The downloadable lessons were prepared, abridged and amended by James Roddey of ReadySetPrepare!, first posted by Eric Holderman on on January 4, 2013.

“There are many lessons here. These observations really sum up
what it’s like for a family coping with the aftermath of a disaster.
I've offered some suggestions for some of the problems (in blue);
others are thoughts that really hit home. The bottom line–quit
thinking it won't happen. That's the mistake millions of people in
the Northeast made. But we in the Northwest are a lot smarter
than those unprepared folks back east…aren’t we?” (James Roddey)

Observations and tips

1. The excitement, coolness and camaraderie wears off around day three.

2. You are never prepared to go weeks without power, heat, water, etc. Never!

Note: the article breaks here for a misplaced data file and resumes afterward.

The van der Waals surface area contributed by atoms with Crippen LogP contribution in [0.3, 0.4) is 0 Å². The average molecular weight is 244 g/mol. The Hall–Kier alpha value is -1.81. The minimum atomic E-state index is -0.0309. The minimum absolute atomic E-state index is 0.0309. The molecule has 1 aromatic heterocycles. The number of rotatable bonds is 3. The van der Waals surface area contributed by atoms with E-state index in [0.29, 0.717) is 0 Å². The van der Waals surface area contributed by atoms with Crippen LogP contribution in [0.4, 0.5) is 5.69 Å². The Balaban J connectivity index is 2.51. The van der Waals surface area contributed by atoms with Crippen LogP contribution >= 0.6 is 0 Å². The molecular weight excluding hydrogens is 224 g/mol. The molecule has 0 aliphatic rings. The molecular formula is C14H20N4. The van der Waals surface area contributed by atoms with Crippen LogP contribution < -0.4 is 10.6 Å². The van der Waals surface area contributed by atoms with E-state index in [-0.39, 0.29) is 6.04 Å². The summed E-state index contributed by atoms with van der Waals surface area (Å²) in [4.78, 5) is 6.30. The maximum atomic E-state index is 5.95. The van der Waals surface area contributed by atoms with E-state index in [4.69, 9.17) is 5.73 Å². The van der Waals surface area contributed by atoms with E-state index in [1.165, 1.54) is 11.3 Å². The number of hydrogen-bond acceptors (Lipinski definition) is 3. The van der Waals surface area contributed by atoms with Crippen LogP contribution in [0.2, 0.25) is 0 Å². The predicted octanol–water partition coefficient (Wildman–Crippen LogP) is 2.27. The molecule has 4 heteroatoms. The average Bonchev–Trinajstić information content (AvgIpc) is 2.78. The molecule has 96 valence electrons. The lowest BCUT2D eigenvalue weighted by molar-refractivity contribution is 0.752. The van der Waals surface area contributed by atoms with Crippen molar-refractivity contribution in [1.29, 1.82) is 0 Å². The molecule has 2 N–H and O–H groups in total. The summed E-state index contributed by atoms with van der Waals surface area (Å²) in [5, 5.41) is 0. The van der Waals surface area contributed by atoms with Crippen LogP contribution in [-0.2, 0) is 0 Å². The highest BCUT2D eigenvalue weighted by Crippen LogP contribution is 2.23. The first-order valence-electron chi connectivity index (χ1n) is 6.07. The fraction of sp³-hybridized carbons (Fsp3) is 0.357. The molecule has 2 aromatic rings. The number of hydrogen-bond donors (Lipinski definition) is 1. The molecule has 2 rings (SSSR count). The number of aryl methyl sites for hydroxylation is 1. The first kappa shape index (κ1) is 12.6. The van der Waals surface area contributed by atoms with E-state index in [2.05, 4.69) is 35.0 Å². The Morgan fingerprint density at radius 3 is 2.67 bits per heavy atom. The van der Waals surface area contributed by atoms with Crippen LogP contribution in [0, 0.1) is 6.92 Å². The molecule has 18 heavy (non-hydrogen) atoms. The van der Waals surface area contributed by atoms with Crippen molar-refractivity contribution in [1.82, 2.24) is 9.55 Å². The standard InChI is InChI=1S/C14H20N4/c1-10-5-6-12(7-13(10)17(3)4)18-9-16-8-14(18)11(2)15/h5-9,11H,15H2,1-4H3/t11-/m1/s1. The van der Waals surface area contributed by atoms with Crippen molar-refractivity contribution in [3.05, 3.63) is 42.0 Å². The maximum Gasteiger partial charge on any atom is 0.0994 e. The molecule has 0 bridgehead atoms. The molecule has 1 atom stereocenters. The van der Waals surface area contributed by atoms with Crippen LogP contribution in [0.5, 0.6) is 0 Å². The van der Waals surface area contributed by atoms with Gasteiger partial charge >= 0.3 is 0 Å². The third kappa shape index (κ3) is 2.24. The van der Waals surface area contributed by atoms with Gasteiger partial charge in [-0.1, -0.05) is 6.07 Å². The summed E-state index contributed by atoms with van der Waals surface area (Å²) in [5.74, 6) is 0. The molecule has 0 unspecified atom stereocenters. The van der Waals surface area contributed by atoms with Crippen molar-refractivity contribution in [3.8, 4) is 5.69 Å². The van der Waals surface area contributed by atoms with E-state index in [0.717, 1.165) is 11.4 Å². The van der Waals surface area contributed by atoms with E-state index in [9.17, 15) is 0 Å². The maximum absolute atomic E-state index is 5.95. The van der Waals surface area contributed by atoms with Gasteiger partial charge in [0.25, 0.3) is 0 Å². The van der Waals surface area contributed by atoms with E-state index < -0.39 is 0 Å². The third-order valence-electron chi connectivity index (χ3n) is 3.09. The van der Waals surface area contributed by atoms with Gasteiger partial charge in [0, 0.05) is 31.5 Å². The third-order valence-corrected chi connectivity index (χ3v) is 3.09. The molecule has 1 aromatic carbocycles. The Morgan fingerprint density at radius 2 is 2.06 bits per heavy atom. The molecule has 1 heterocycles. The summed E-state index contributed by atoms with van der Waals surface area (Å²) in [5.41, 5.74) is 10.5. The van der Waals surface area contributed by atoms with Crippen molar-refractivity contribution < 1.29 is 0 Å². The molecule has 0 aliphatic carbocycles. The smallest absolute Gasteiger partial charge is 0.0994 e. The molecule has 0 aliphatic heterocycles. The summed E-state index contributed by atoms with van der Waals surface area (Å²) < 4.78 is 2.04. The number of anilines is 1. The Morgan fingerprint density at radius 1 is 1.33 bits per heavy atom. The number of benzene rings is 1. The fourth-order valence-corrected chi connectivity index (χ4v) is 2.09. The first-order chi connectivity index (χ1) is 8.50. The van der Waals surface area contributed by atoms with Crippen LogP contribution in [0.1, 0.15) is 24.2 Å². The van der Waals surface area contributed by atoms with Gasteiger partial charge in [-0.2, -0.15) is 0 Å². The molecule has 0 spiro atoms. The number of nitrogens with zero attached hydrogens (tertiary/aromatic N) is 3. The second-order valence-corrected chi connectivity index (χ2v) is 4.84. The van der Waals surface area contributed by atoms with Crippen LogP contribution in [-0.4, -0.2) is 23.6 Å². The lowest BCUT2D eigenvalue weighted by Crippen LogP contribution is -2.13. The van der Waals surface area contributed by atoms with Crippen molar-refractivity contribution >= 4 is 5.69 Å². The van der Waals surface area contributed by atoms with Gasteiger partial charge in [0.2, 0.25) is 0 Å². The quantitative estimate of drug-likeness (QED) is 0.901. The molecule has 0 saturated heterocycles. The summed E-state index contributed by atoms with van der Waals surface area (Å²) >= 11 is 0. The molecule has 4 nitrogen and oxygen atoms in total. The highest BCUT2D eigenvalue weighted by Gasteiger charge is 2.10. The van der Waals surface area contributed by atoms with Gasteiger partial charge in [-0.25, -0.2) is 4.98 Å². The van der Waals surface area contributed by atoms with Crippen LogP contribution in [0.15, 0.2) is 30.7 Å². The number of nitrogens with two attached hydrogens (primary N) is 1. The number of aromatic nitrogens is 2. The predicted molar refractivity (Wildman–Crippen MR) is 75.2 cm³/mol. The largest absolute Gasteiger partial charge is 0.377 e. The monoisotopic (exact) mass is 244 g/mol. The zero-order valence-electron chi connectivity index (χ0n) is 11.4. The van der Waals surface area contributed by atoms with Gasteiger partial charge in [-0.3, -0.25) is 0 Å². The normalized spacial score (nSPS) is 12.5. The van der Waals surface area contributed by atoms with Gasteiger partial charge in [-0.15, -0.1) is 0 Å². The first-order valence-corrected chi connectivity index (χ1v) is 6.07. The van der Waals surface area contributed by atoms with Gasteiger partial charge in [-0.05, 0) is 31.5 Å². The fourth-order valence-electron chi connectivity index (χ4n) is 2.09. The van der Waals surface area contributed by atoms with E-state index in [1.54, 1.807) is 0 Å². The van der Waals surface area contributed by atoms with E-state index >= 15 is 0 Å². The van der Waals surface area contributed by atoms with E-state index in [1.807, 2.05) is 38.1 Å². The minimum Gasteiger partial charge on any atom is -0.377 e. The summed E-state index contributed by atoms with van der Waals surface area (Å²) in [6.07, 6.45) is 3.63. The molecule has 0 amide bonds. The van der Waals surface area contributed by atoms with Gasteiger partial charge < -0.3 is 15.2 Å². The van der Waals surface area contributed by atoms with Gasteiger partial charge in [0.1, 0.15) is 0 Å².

To read the rest of the post go here.

Thursday, February 7, 2013

A Line of Bearing

How can a line of bearing, a compass and a map help the hiker in the backcountry?

This post reviews how a line of bearing and a map can help the hiker determine location.  Ideally, a GPS receiver or multiple lines of compass bearings are used to determine and mark a position on a map.  There may be an occasion when there is no GPS data or only one distant object is available for navigation due to terrain or poor visibility.

An on-line dictionary defines the word bearing as:

“….horizontal direction of one point with respect to another or to the compass.”

Using a compass to take or shoot a bearing is a fundamental step in compass navigation.  It is the process of sighting on a distant object with a compass and then plotting the bearing on a map.

In the image below, the woman is sighting her compass (a Silva Ranger) on a peak in the distance.

To read the complete post go here.

Wednesday, February 6, 2013

Survival Truths

Check out Peter Kummerfeldt's blog about the Survival Truths.  Read about why people become lost and how to persevere and survive.